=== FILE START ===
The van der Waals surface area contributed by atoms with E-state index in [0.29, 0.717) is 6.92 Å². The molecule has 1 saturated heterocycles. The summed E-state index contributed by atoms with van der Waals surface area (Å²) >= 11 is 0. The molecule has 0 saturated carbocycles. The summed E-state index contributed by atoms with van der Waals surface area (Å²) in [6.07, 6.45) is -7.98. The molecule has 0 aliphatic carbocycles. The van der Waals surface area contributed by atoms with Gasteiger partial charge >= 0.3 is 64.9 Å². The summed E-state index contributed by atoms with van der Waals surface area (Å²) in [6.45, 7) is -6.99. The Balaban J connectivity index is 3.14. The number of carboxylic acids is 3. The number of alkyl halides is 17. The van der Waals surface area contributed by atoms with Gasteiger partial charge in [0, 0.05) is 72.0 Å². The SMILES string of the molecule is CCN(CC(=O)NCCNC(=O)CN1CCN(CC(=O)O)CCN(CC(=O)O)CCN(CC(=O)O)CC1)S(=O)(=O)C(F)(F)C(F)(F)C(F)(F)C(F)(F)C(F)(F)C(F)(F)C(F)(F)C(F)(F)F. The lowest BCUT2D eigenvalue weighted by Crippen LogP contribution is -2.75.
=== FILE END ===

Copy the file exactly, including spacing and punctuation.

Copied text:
The van der Waals surface area contributed by atoms with E-state index in [0.29, 0.717) is 6.92 Å². The molecule has 1 saturated heterocycles. The summed E-state index contributed by atoms with van der Waals surface area (Å²) >= 11 is 0. The molecule has 0 saturated carbocycles. The summed E-state index contributed by atoms with van der Waals surface area (Å²) in [6.07, 6.45) is -7.98. The molecule has 0 aliphatic carbocycles. The van der Waals surface area contributed by atoms with Gasteiger partial charge >= 0.3 is 64.9 Å². The summed E-state index contributed by atoms with van der Waals surface area (Å²) in [6.45, 7) is -6.99. The Balaban J connectivity index is 3.14. The number of carboxylic acids is 3. The number of alkyl halides is 17. The van der Waals surface area contributed by atoms with Gasteiger partial charge in [0, 0.05) is 72.0 Å². The SMILES string of the molecule is CCN(CC(=O)NCCNC(=O)CN1CCN(CC(=O)O)CCN(CC(=O)O)CCN(CC(=O)O)CC1)S(=O)(=O)C(F)(F)C(F)(F)C(F)(F)C(F)(F)C(F)(F)C(F)(F)C(F)(F)C(F)(F)F. The lowest BCUT2D eigenvalue weighted by Crippen LogP contribution is -2.75.